Black Hat Digital Self Defense
briefings
Chip Andrews

Ofir Arkin

Jay Beale

Erik Pace Birkholz

Harlan Carvey

Stephen Dugan

Todd Feineman

Halvar Flake

FX

JD Glaser

David Goldman

Jennifer S. Granick

Jeremiah Grossman

Sherief Hammad

Tony Harris

Jim Harrison

Andrew Hintz

Jesper M. Johansson

David Litchfield

Haroon Meer

Timothy Mullen

Joe Nocera

Laura A. Robinson

Tony Sager

Eric Schultze

Thomas Shinder

Murugiah Souppaya

Roelof Temmingh

Jonathan Wilkins

Urity

training
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Topic descriptions are listed alphabetically by speaker.
Presentations are now online and can be found beneath the speaker name on this page.
If you missed any of the talks or was not able to attend, audio and video is available from The Sound of Knowledge.

MS SQL Server Security Mysteries Explained
Chip Andrews, sqlsecurity.com
[ Database Track ]

This presentation will focus on answering the most common questions asked by those seeking to secure applications based on Microsoft SQL Server. Whether you are a programmer, administrator, or a security professional, it is vital to understand the complete picture when deploying a SQL Server application.

Questions will include:

  • Is there any way to strengthen the native SQL Server security model?
    What does a secure SQL Server deployment look like?
    Which security model should I use and why?
    How do I encrypt data in SQL Server?
    Are privilege escalation attacks possible in SQL Server?
    How do I implement SSL with SQL Server over TCP/IP?
    How do I design secure SQL Server-based applications?
    How do I secure managed .NET applications that inter-operate with SQL Server?
    What is "Yukon" and what might it mean for the future of SQL Server?

These topics and others will be explored as we focus on SQL Server as a secure
repository for your data.

Chip Andrews has been a software developer and an independent computer security consultant for more than 16 years and specializes in applying the skills obtained through security consulting to every aspect of
product development. Chip maintains the www.sqlsecurity.com web site that focuses on SQL Server security issues. Chip has also contributed the SQL Server chapter to the recently released book "Hacking Exposed: Windows 2000" (Scambray, McClure) by Osborne Press. He currently works as a Software Security Architect for Clarus Corporation http://www.claruscorp.com.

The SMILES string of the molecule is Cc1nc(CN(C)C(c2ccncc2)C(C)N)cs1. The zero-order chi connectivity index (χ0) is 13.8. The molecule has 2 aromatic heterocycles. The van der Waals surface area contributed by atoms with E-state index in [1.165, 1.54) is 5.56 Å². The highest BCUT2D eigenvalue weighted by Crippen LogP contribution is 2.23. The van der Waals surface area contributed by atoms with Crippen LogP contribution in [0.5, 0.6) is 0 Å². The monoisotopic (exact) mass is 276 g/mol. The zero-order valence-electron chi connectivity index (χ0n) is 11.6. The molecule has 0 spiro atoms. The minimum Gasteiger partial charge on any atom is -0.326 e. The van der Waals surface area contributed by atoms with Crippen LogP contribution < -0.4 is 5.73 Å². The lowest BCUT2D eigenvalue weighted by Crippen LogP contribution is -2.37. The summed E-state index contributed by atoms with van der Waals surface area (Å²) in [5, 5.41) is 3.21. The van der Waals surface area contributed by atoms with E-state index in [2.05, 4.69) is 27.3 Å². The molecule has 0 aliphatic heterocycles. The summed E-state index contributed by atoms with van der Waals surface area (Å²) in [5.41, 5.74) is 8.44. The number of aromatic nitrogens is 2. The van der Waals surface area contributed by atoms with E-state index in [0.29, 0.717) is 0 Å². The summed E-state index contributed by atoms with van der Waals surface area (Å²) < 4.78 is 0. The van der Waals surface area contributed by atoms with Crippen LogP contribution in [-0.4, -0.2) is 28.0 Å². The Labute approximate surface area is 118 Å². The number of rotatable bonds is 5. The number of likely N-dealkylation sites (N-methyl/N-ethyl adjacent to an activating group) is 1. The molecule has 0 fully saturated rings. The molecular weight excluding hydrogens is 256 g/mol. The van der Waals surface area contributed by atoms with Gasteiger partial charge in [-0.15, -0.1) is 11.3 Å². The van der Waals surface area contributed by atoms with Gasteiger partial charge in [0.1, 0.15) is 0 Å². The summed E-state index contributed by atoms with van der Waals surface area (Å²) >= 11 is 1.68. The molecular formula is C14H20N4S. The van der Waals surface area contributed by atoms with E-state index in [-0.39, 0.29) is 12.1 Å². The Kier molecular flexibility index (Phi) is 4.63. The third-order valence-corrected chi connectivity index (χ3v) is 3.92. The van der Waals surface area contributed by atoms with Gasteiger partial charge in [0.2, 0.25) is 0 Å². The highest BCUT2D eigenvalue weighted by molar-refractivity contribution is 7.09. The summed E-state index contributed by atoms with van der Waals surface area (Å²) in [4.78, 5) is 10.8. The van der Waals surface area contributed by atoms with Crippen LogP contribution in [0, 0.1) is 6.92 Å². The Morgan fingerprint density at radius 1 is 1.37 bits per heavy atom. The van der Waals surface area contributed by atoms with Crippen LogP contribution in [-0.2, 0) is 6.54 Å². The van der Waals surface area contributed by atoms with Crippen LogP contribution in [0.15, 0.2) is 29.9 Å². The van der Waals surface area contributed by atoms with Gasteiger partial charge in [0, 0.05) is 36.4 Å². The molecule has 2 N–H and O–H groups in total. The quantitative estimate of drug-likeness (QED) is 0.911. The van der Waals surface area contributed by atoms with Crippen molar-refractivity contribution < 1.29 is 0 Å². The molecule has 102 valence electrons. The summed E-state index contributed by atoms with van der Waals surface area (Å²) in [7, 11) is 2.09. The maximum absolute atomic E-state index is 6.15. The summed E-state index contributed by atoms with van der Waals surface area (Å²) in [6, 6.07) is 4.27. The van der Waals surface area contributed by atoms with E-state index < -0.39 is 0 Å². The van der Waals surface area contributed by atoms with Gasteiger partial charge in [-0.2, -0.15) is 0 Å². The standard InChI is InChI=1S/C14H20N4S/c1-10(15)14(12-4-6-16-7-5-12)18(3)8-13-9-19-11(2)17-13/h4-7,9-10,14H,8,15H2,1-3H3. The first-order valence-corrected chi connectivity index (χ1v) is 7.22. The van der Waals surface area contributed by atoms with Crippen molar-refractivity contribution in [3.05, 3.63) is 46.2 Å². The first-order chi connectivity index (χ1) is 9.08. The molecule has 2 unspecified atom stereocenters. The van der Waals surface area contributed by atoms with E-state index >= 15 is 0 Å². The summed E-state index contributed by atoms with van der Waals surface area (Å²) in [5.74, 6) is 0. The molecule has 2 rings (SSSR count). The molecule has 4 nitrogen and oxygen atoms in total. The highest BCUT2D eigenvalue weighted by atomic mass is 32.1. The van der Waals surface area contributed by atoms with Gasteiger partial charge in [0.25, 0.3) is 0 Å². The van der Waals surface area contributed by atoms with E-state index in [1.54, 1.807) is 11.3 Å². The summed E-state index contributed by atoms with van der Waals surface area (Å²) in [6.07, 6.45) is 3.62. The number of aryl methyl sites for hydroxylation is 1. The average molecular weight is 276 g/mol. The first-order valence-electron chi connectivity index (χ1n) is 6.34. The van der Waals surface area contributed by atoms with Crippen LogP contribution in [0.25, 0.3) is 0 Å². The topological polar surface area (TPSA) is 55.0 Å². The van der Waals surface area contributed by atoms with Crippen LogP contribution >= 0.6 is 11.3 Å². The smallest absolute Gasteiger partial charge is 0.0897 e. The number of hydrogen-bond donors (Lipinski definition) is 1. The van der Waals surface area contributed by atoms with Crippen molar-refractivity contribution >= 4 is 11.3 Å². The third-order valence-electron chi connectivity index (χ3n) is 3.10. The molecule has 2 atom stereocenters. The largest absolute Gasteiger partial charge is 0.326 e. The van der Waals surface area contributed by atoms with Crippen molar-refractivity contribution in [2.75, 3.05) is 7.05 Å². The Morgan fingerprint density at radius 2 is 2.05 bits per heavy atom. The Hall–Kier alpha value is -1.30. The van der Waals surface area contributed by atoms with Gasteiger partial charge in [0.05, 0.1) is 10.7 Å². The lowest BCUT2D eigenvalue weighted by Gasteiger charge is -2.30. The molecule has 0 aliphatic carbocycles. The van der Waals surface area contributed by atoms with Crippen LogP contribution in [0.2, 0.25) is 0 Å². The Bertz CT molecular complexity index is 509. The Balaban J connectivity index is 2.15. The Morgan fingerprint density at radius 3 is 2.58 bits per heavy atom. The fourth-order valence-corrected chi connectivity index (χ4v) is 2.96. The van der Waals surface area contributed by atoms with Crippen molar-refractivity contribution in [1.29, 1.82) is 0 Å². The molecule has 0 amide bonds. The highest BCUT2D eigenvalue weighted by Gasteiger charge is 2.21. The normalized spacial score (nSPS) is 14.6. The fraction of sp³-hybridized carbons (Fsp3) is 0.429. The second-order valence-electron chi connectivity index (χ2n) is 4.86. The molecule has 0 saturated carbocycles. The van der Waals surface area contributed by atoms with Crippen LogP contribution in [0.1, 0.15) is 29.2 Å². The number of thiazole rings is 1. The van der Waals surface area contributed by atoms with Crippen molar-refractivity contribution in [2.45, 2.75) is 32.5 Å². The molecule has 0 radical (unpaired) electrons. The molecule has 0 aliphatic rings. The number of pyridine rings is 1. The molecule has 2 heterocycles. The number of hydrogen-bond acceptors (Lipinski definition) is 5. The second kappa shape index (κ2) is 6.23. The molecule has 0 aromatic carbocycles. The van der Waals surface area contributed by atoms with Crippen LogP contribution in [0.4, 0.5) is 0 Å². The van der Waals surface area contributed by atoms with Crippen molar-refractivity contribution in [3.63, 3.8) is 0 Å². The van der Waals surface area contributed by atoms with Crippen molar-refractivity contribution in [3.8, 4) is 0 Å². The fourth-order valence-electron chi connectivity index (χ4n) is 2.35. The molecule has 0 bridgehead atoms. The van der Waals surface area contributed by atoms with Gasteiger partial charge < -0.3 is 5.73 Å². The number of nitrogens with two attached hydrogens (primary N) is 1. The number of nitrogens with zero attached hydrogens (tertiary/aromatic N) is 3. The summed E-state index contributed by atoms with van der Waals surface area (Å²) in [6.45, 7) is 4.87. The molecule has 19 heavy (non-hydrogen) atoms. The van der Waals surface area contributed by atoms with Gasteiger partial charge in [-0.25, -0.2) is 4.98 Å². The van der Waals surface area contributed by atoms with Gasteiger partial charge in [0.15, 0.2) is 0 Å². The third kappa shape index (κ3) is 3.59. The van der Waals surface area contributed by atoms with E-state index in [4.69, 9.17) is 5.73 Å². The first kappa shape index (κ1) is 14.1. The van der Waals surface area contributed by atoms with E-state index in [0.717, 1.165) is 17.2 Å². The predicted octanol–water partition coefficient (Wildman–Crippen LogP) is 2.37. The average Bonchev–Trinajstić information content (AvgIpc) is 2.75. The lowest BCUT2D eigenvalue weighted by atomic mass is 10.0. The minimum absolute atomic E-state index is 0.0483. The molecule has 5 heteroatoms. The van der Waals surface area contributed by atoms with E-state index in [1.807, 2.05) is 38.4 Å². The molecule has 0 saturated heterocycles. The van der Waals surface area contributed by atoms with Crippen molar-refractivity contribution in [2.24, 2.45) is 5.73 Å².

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VoIP: The Next Generation of Phreaking
Ofir Arkin, Managing Security Architect , @stake
[ Network Track ]

"...It is no longer necessary to have a separate network for voice..."

Welcome to the next generation of security hazards and problems inherited from the usage of one network for both Data and Voice. Welcome to the world of IP Based Telephony (and Internet Telephony) which, not only, provide exciting new technologies, but a new challenge for the security community in securing these networks.

Along with new technologies come their security problems. Some security problems inherited from the usage of IP based networks, some (new) result from design flaws and complexity of protocols and implementation, and some result from the combination of both worlds - Telephony and IP.

This talk will also examine several scenarios for deployment of VoIP from several architectural angels - the Internet, a corporate, an ITSP, and a Telecom company. With each and every scenario the security problems will be highlighted and security design tips will be given.

Ofir Arkin, Managing Security Architect, @stake
With extensive knowledge in the information security field, Ofir Arkin has worked as a consultant for several European finance institutes where he played the rule of Senior Security Analyst, and Chief Security Architect in major projects. His experience includes working for a leading European Swiss bank architecting the security of the bank's E-banking project.

Prior to joining @stake Ofir acted as chief security architect for a 4th generation telecom company, were he designed the overall security scheme for the company.

Ofir has published several papers as well as articles and advisories. Most known is the "ICMP Usage in Scanning" research paper. Some of his research was mentioned in professional computer security magazines. He is an active member with the Honeynet project and participated in writing the Honeynet's team book, "Know Your Enemy" published by Addison-Wesley.

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Attacking and Defending DNS
Jay Beale, Founder & Principal Security Consultant, JJB Security Consulting and Training
Andrew Hintz, IBM

[ MS Apps Track ]